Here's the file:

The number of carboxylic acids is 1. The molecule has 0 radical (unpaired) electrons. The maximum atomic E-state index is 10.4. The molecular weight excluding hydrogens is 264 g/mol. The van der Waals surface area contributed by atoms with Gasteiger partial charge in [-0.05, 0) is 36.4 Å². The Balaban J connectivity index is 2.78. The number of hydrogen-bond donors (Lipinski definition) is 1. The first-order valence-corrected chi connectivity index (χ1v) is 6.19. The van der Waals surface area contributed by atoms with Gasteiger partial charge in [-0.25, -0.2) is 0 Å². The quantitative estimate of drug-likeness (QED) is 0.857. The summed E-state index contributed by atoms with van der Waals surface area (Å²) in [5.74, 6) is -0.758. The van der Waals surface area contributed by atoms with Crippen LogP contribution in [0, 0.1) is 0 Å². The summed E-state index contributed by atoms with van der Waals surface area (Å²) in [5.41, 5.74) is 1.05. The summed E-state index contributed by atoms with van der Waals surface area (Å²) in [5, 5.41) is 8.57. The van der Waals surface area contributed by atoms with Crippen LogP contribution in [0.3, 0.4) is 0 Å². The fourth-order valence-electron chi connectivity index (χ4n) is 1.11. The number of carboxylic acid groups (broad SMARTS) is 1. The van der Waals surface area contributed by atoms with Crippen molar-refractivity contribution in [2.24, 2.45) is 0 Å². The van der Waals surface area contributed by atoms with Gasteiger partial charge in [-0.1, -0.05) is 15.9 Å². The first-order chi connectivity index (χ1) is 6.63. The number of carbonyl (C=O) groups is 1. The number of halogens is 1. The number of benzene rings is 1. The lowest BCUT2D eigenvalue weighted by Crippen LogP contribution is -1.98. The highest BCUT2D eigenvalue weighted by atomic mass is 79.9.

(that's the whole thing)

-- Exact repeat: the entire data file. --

The number of carboxylic acids is 1. The molecule has 0 radical (unpaired) electrons. The maximum atomic E-state index is 10.4. The molecular weight excluding hydrogens is 264 g/mol. The van der Waals surface area contributed by atoms with Gasteiger partial charge in [-0.05, 0) is 36.4 Å². The Balaban J connectivity index is 2.78. The number of hydrogen-bond donors (Lipinski definition) is 1. The first-order valence-corrected chi connectivity index (χ1v) is 6.19. The van der Waals surface area contributed by atoms with Gasteiger partial charge in [-0.25, -0.2) is 0 Å². The quantitative estimate of drug-likeness (QED) is 0.857. The summed E-state index contributed by atoms with van der Waals surface area (Å²) in [5.74, 6) is -0.758. The van der Waals surface area contributed by atoms with Crippen LogP contribution in [0, 0.1) is 0 Å². The summed E-state index contributed by atoms with van der Waals surface area (Å²) in [5.41, 5.74) is 1.05. The summed E-state index contributed by atoms with van der Waals surface area (Å²) in [5, 5.41) is 8.57. The van der Waals surface area contributed by atoms with Crippen LogP contribution in [0.3, 0.4) is 0 Å². The fourth-order valence-electron chi connectivity index (χ4n) is 1.11. The number of carboxylic acid groups (broad SMARTS) is 1. The van der Waals surface area contributed by atoms with Crippen molar-refractivity contribution in [2.24, 2.45) is 0 Å². The van der Waals surface area contributed by atoms with Gasteiger partial charge in [-0.1, -0.05) is 15.9 Å². The first-order chi connectivity index (χ1) is 6.63. The number of carbonyl (C=O) groups is 1. The number of halogens is 1. The number of benzene rings is 1. The lowest BCUT2D eigenvalue weighted by Crippen LogP contribution is -1.98. The highest BCUT2D eigenvalue weighted by atomic mass is 79.9.